12 July 2011

New tax benefits to entice filmmakers

SARS has, by way of the draft Taxation Laws Amendment Bill (draft Bill), proposed scrapping the controversial and awkward tax allowance provided by section 24F of the Income Tax Act, No 58 of 1962.

A new regime under section 12O of the draft Bill is intended to provide an easier and more effective tax exemption for filmmakers.

In the explanatory memorandum issued with the draft Bill in early June 2011, the National Treasury (Treasury) declares section 24F as a "deadweight loss", not only because it has failed to provide any incentive for the production of films in South Africa, but also because its complex provisions have "created fertile ground" for schemes as opposed to genuine film productions.

The proposal as currently drafted seeks to eliminate all income tax on film profits for a 10 year period and so has the intention (and promise) of providing a proper enticement to filmmakers to consider South Africa as a location for their productions.

In administrating this proposed tax benefit, Treasury seeks to rely on existing infrastructure within government, which regulates film and television productions. For example, one of the requirements to qualify for the benefits under the draft Bill is that the production has been approved as a domestic production or a co-production (in terms of one of the approved co-production treaties) by the already established National Film and Video Foundation (NFVF). In addition, the production must be one which would qualify as a production in terms of the Programme Guidelines for the South African Film and Television Production and Co-Production Incentive of the Department of Trade and Industry.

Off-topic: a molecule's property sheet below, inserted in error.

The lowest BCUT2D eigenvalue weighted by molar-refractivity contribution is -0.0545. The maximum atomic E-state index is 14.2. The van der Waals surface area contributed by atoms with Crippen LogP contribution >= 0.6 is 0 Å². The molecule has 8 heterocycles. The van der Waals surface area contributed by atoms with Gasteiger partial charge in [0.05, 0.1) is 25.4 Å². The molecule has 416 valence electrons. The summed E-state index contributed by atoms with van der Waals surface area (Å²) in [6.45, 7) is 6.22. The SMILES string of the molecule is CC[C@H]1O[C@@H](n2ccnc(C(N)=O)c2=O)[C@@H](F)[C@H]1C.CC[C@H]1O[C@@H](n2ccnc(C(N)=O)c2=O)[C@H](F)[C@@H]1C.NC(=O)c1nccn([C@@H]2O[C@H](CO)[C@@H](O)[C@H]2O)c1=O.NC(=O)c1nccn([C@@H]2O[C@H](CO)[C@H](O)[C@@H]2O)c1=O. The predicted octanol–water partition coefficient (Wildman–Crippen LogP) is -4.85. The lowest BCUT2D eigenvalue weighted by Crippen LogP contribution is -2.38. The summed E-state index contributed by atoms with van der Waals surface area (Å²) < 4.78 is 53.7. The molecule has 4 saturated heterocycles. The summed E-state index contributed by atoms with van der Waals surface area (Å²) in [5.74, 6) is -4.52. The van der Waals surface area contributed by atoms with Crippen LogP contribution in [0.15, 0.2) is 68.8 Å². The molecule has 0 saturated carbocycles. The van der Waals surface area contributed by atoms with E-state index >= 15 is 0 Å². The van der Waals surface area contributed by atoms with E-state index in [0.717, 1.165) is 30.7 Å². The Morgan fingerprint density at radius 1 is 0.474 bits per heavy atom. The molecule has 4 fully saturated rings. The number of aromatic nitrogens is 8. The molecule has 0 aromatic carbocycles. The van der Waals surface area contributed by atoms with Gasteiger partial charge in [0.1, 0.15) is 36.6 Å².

It is of some relief that Treasury appears to have avoided devising a host of new standards to meet in order to qualify for the benefits under the draft Bill. However, the reporting required is fairly onerous. The special corporate vehicle producing the film, or the collection agent managing the collection of the income from the film on its behalf, must report regularly to the NFVF on all receipts and accruals of the film for 10 years after completing the film. If it fails to do so, the taxpayer will become liable for a penalty payment.

The exemption from income tax is limited in a few ways:

  • The exemption only applies to profits in the hands of those persons who were entitled to the profits at the time of production of the film. In other words, only the initial investors can claim this benefit, not those to whom the initial investors may have on-sold their rights to profits from the film.
  • The exemption excludes income from guaranteed payments and fixed-amount salaries, retaining something of the "at-risk rules" of section 24F.
  • The income accruing from the film will no longer be exempt after 10 years from the date on which the film is first ready for exhibition.

Provisions have also been proposed to deal with the losses incurred for non-qualifying films (ie losses incurred for qualifying films will not be deductible, since they are incurred for exempt income). As non-qualifying films will still produce taxable income, it is proposed that losses will be ring-fenced and may only be deducted against income derived from that same non-qualifying film.

The draft Bill proposes that this incentive will apply to films that begin production on or after 1 January 2012 and are completed before 1 January 2017.

These draft provisions will no doubt receive a standing ovation from the film-making fraternity.

Emma Kingdon and Andrew Lewis

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